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Comments

  1. This brought tears to my eyes. Not only for the loss of Mr. McBride, but for the beautiful testimony of his life, and how his family opened their home to those who wanted to wish him well and send him off in love to the next leg of his journey. Thank you for sharing. I know it must have been tough for you.

  2. Rachel, your community and family are so special. I only wish we could all live so, so, so, what is the right word? Maybe so generously, so honestly. As much as I appreciate my neighbors, most of us are busy with our lives and home-life that we rarely even see each other.

    Please keep letting us in; I feel inspired and privileged and even a little envious. But mostly, your stories make me want to be better (naughty bits and all!).

  3. allison gaskins says:

    thank you Rachel for delving into this with all of us. It’s fragile and real…and extraordinary. That’s how I want to go out, with all my loved ones waving my empty frame down the street while my full spirit rejoices. xo

  4. You made me cry. This so reminds me of an influential family in my life that I grew up next door to. At the end of every family member’s wedding reception, the entire extended family would gather around the new couple’s car as they got ready to drive off and serenade them with “Let me call you ‘Sweetheart'”. (Actually, I know of a couple big families that have this tradition). Just this past December, their patriarch (my “uncle) passed away after a lengthy illness. As it was a very mild winter for us, the family opted to have the post-funeral Mass prayers said at the graveside, instead of the indoor chapel. As the entire family (wife, kids, grandkids, and great-grandkids) followed his casket from the hearse to the gravesite, they all sang, “Let me call you ‘Sweetheart'”. Achingly beautiful. That’s how it should be.

  5. Tears flowing; how beautiful. In contrast, a few years ago our gentleman neighbor was sick for awhile, and then passed away one night. Hardly anyone visited, (including me- we didn’t know them more then waving hello, and I didn’t want to “intrude”) and the ambulance came in the early morning hours to carry him away. No one came outside, I think few even noticed. So sad, and so much the way it is in our country. You are blessed to have what you have there. Please continue to share you experience of community with us. It’s a wonderful reminder of how I think God intends us to live; aware of others around us, reaching out, sharing our lives with each other, helping, caring, loving.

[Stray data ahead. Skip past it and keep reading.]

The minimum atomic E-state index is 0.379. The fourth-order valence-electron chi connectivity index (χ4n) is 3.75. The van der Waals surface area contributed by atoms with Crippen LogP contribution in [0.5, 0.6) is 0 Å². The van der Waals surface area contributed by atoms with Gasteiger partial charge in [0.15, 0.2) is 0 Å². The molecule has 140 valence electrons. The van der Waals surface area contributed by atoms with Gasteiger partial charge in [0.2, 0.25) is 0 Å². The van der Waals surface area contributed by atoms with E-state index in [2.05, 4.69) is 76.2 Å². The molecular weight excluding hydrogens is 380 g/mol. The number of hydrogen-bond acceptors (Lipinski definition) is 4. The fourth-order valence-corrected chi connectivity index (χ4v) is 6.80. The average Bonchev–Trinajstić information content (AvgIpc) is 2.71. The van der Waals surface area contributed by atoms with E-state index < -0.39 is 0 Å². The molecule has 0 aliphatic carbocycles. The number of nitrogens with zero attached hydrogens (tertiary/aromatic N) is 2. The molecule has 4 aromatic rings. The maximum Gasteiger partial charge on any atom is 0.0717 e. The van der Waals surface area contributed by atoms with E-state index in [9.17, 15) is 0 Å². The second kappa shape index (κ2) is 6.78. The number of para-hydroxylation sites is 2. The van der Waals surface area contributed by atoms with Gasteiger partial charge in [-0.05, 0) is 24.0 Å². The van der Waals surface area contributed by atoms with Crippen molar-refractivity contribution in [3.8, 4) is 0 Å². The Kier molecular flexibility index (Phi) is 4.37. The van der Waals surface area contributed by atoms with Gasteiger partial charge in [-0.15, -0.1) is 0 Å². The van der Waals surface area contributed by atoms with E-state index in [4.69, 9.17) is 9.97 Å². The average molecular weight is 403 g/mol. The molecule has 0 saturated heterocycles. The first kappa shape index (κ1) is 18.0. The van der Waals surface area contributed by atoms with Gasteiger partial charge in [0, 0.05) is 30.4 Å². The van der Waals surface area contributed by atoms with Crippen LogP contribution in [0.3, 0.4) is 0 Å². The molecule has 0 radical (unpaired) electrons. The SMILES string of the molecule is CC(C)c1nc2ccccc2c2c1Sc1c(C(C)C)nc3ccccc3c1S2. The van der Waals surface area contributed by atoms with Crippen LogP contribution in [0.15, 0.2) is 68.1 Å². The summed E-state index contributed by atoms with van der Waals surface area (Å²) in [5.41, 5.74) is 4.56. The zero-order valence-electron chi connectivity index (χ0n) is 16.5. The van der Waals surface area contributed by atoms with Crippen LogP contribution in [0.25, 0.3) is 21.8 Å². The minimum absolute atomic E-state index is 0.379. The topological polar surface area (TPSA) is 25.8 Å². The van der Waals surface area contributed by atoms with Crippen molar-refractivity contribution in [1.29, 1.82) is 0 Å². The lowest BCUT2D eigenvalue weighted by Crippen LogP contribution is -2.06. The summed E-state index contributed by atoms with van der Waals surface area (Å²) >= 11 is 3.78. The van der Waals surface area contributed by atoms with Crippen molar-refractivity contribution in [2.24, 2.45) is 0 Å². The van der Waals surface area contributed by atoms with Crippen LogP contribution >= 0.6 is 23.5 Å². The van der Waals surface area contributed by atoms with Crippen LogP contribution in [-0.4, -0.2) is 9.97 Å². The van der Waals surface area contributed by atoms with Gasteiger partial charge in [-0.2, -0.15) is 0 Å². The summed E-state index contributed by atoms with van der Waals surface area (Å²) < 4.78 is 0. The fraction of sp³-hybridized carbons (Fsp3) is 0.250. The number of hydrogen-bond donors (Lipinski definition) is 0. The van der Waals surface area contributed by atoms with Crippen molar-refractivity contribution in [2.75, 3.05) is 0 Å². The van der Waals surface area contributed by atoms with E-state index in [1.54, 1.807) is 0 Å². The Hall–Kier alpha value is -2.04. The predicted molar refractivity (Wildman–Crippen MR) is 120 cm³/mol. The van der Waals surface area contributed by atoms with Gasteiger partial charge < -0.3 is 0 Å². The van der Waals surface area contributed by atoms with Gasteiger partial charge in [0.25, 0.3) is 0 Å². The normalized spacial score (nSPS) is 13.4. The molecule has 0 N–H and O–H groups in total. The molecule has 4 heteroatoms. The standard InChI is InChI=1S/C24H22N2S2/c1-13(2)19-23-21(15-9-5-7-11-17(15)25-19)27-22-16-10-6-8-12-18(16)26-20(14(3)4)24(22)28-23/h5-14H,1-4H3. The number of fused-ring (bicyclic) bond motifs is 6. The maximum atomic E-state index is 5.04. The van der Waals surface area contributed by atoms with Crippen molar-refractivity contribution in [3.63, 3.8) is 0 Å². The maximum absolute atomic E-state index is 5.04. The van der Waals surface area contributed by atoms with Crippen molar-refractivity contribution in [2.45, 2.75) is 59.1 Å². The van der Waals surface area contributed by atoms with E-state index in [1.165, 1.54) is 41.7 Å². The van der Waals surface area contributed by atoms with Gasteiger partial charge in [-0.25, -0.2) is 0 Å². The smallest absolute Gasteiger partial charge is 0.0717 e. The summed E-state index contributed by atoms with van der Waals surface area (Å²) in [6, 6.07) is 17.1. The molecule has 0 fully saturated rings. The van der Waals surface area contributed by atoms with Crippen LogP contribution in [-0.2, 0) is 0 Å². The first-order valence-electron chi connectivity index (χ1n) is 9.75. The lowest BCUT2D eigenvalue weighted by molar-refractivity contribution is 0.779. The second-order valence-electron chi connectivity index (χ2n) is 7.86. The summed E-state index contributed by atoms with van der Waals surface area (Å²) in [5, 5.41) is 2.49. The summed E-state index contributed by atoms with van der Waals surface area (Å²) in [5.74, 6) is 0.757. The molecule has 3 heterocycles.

(I’d love to know if you all use your garages to park your cars? We park in our drive as garage is a workshop for my hubby, but all the neighbors drive in garage, close the door, and get “swallowed up” into their homes. Hardly see them at all! My kids, husb. and I play outside alot together, playing catch, volleyball, etc, but we feel like the noisy neighbors, as very seldom does anyone come outside to play!)

  6. Ecce Quam Bonam says:

    It was a very special time, even by our standards. Dennis’ whole life was focused on building the Kingdom of God, person by person, heart by heart, day by day. Forty years of that, all the while adding more and more people who want to do the same thing, has accomplished just that: we live in the Kingdom of God, though still imperfectly rendered in time and space; and sometimes, because of our surpassing love for each other, we get to experience Heaven.

  7. Uncle Dennis sounds like an amazingly special person- God rest his soul. His wake sounds very like our wakes, here in Ireland. The house becomes a hive of activity with people calling, cooking supporting the family. Stories are told about the person’s life, we laugh and cry, and eat and drink tea and often have a wee drop to drink too. They go into the room where the body is laid to say goodbye and to pray. Rosaries are said. When the body leaves the house to go to the church for the last time for the funeral, it is carried by the men in the family up the road before going into the hearse – often there’s too many so they take turns ‘doing a lift’. Everyone else walks behind. Growing up with such deep and established traditions means we sometimes take them for granted – as I get older I realize how important and comforting they are.

  8. Thank you for sharing. What a lovely family they must be; I aspire to that grace & generosity…

  9. That brought me to tears. Don’t fret about “what” to write. It’s posts like these that give us a glimpse of the life you lead there. Just write from your heart like you just did, and keep it coming.

  10. Momof3boysandprayingformore says:

    I want to be your neighbor! God bless the families in your beautiful community. Life as it should be.

  11. Hi there
    I have nominated you for the Sunshine Award
    http://pulchradoctrina.wordpress.com/versatile-blogger-award/the-sunshine-award/
    Blessings!
    Ruth

  12. Maria in California says:

    Thank you so much for sharing so beautifully about your life in community! It speaks to my soul about a life as it should be among members of God’s Kingdom. If only every baptized believer could read about this, open themselves to be vulnerable with each other, and allow the Holy Spirit to form these types of communities in all of our churches. So sorry for your loss and praying for a renewal and an outpouring of the Holy Spirit in honor of Dennis and our Great God!